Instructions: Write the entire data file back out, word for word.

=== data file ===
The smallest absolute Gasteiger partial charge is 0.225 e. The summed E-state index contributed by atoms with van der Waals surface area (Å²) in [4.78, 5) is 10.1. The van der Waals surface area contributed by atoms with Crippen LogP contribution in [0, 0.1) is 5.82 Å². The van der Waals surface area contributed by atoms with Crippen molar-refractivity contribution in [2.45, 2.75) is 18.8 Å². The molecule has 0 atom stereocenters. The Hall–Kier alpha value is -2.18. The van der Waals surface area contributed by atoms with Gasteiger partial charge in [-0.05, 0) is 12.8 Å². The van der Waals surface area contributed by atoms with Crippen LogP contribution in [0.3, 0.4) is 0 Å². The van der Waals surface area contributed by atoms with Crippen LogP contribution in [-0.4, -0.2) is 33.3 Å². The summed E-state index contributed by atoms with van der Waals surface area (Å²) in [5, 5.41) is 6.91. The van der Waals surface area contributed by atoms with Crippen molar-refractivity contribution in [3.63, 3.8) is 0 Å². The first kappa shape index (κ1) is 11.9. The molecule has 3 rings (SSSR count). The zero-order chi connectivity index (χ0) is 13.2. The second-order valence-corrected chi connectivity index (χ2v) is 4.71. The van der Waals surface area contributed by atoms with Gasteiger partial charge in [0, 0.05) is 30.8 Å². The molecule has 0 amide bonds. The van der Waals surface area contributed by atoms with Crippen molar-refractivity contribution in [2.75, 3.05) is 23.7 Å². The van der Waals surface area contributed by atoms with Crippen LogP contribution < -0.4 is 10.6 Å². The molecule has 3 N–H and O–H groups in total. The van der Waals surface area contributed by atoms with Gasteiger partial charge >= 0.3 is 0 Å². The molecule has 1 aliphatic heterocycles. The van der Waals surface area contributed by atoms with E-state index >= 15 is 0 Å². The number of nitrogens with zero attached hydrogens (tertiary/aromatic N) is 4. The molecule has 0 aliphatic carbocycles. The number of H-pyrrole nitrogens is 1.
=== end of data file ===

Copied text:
The smallest absolute Gasteiger partial charge is 0.225 e. The summed E-state index contributed by atoms with van der Waals surface area (Å²) in [4.78, 5) is 10.1. The van der Waals surface area contributed by atoms with Crippen LogP contribution in [0, 0.1) is 5.82 Å². The van der Waals surface area contributed by atoms with Crippen molar-refractivity contribution in [2.45, 2.75) is 18.8 Å². The molecule has 0 atom stereocenters. The Hall–Kier alpha value is -2.18. The van der Waals surface area contributed by atoms with Gasteiger partial charge in [-0.05, 0) is 12.8 Å². The van der Waals surface area contributed by atoms with Crippen LogP contribution in [0.3, 0.4) is 0 Å². The van der Waals surface area contributed by atoms with Crippen LogP contribution in [-0.4, -0.2) is 33.3 Å². The summed E-state index contributed by atoms with van der Waals surface area (Å²) in [5, 5.41) is 6.91. The van der Waals surface area contributed by atoms with Crippen molar-refractivity contribution in [3.63, 3.8) is 0 Å². The first kappa shape index (κ1) is 11.9. The molecule has 3 rings (SSSR count). The zero-order chi connectivity index (χ0) is 13.2. The second-order valence-corrected chi connectivity index (χ2v) is 4.71. The van der Waals surface area contributed by atoms with Gasteiger partial charge in [0, 0.05) is 30.8 Å². The molecule has 0 amide bonds. The van der Waals surface area contributed by atoms with Crippen molar-refractivity contribution in [2.75, 3.05) is 23.7 Å². The van der Waals surface area contributed by atoms with Crippen LogP contribution < -0.4 is 10.6 Å². The molecule has 3 N–H and O–H groups in total. The van der Waals surface area contributed by atoms with Gasteiger partial charge >= 0.3 is 0 Å². The molecule has 1 aliphatic heterocycles. The van der Waals surface area contributed by atoms with E-state index >= 15 is 0 Å². The number of nitrogens with zero attached hydrogens (tertiary/aromatic N) is 4. The molecule has 0 aliphatic carbocycles. The number of H-pyrrole nitrogens is 1.